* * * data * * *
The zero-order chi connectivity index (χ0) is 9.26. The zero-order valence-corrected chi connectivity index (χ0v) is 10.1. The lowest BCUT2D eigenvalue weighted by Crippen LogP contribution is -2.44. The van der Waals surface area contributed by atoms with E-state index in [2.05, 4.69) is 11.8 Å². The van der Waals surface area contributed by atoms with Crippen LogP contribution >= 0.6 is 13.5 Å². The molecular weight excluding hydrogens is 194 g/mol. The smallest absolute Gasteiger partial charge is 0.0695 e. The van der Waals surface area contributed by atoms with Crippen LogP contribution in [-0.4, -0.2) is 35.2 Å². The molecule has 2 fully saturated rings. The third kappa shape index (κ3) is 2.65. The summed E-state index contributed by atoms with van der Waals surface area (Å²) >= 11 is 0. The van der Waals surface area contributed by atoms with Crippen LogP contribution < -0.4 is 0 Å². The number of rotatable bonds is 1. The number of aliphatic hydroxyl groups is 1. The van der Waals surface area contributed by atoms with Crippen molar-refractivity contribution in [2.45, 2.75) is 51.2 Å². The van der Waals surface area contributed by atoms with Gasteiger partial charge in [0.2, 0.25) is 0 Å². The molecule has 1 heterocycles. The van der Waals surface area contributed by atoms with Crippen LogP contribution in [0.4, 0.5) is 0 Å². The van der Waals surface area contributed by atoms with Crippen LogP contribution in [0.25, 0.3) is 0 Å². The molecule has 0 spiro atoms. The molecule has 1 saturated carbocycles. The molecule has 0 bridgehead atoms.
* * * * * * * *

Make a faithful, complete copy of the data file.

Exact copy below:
The zero-order chi connectivity index (χ0) is 9.26. The zero-order valence-corrected chi connectivity index (χ0v) is 10.1. The lowest BCUT2D eigenvalue weighted by Crippen LogP contribution is -2.44. The van der Waals surface area contributed by atoms with E-state index in [2.05, 4.69) is 11.8 Å². The van der Waals surface area contributed by atoms with Crippen LogP contribution >= 0.6 is 13.5 Å². The molecular weight excluding hydrogens is 194 g/mol. The smallest absolute Gasteiger partial charge is 0.0695 e. The van der Waals surface area contributed by atoms with Crippen LogP contribution in [-0.4, -0.2) is 35.2 Å². The molecule has 2 fully saturated rings. The third kappa shape index (κ3) is 2.65. The summed E-state index contributed by atoms with van der Waals surface area (Å²) >= 11 is 0. The van der Waals surface area contributed by atoms with Crippen LogP contribution < -0.4 is 0 Å². The number of rotatable bonds is 1. The number of aliphatic hydroxyl groups is 1. The van der Waals surface area contributed by atoms with Crippen molar-refractivity contribution in [2.45, 2.75) is 51.2 Å². The van der Waals surface area contributed by atoms with Gasteiger partial charge in [0.2, 0.25) is 0 Å². The molecule has 1 heterocycles. The van der Waals surface area contributed by atoms with Crippen LogP contribution in [0.4, 0.5) is 0 Å². The van der Waals surface area contributed by atoms with Crippen LogP contribution in [0.25, 0.3) is 0 Å². The molecule has 0 spiro atoms. The molecule has 1 saturated carbocycles. The molecule has 0 bridgehead atoms.